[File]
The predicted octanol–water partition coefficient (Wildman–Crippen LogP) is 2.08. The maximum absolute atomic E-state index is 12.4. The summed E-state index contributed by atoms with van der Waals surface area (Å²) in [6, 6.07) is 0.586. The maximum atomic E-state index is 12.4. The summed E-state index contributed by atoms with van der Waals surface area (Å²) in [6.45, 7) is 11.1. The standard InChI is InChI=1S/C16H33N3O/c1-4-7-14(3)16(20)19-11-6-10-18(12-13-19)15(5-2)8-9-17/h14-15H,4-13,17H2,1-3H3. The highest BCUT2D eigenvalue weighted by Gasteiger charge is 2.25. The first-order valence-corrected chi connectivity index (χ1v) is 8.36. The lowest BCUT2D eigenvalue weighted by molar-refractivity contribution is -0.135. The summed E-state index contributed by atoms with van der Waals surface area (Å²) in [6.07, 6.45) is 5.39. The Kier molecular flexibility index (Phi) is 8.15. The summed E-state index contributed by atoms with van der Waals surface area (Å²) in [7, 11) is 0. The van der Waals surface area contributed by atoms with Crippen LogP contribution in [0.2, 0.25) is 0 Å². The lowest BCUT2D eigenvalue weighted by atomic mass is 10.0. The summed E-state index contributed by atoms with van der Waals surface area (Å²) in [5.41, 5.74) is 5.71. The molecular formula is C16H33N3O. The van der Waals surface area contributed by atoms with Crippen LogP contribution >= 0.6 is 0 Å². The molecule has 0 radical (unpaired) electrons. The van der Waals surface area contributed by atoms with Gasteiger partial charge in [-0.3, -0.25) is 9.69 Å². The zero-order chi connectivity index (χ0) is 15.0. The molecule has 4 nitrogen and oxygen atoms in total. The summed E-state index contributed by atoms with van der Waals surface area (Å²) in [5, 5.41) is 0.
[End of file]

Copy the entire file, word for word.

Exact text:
The predicted octanol–water partition coefficient (Wildman–Crippen LogP) is 2.08. The maximum absolute atomic E-state index is 12.4. The summed E-state index contributed by atoms with van der Waals surface area (Å²) in [6, 6.07) is 0.586. The maximum atomic E-state index is 12.4. The summed E-state index contributed by atoms with van der Waals surface area (Å²) in [6.45, 7) is 11.1. The standard InChI is InChI=1S/C16H33N3O/c1-4-7-14(3)16(20)19-11-6-10-18(12-13-19)15(5-2)8-9-17/h14-15H,4-13,17H2,1-3H3. The highest BCUT2D eigenvalue weighted by Gasteiger charge is 2.25. The first-order valence-corrected chi connectivity index (χ1v) is 8.36. The lowest BCUT2D eigenvalue weighted by molar-refractivity contribution is -0.135. The summed E-state index contributed by atoms with van der Waals surface area (Å²) in [6.07, 6.45) is 5.39. The Kier molecular flexibility index (Phi) is 8.15. The summed E-state index contributed by atoms with van der Waals surface area (Å²) in [7, 11) is 0. The van der Waals surface area contributed by atoms with Crippen LogP contribution in [0.2, 0.25) is 0 Å². The lowest BCUT2D eigenvalue weighted by atomic mass is 10.0. The summed E-state index contributed by atoms with van der Waals surface area (Å²) in [5.41, 5.74) is 5.71. The molecular formula is C16H33N3O. The van der Waals surface area contributed by atoms with Crippen LogP contribution >= 0.6 is 0 Å². The molecule has 0 radical (unpaired) electrons. The van der Waals surface area contributed by atoms with Gasteiger partial charge in [-0.3, -0.25) is 9.69 Å². The zero-order chi connectivity index (χ0) is 15.0. The molecule has 4 nitrogen and oxygen atoms in total. The summed E-state index contributed by atoms with van der Waals surface area (Å²) in [5, 5.41) is 0.